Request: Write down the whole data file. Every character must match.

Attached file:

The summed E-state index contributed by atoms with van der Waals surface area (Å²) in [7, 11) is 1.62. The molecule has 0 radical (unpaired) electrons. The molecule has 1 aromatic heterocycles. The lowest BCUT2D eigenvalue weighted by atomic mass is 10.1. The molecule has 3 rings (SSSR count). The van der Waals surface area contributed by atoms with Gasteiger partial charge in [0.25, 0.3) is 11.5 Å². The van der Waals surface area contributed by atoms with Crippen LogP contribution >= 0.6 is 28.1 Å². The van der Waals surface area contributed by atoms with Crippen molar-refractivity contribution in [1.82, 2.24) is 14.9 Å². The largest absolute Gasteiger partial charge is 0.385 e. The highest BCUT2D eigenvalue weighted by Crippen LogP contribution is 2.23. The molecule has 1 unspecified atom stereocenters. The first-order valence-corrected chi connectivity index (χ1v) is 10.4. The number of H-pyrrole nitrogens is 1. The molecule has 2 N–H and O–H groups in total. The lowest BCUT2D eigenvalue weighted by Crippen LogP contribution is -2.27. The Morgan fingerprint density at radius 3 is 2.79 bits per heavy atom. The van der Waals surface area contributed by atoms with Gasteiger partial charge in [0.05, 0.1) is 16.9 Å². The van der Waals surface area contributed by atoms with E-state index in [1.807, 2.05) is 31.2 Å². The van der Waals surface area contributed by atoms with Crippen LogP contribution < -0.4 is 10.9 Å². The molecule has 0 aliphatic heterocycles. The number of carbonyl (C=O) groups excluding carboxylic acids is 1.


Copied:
The summed E-state index contributed by atoms with van der Waals surface area (Å²) in [7, 11) is 1.62. The molecule has 0 radical (unpaired) electrons. The molecule has 1 aromatic heterocycles. The lowest BCUT2D eigenvalue weighted by atomic mass is 10.1. The molecule has 3 rings (SSSR count). The van der Waals surface area contributed by atoms with Gasteiger partial charge in [0.25, 0.3) is 11.5 Å². The van der Waals surface area contributed by atoms with Crippen LogP contribution >= 0.6 is 28.1 Å². The van der Waals surface area contributed by atoms with Crippen molar-refractivity contribution in [1.82, 2.24) is 14.9 Å². The largest absolute Gasteiger partial charge is 0.385 e. The highest BCUT2D eigenvalue weighted by Crippen LogP contribution is 2.23. The molecule has 1 unspecified atom stereocenters. The first-order valence-corrected chi connectivity index (χ1v) is 10.4. The number of H-pyrrole nitrogens is 1. The molecule has 2 N–H and O–H groups in total. The lowest BCUT2D eigenvalue weighted by Crippen LogP contribution is -2.27. The Morgan fingerprint density at radius 3 is 2.79 bits per heavy atom. The van der Waals surface area contributed by atoms with Gasteiger partial charge in [0.05, 0.1) is 16.9 Å². The van der Waals surface area contributed by atoms with E-state index in [1.807, 2.05) is 31.2 Å². The van der Waals surface area contributed by atoms with Crippen LogP contribution < -0.4 is 10.9 Å². The molecule has 0 aliphatic heterocycles. The number of carbonyl (C=O) groups excluding carboxylic acids is 1.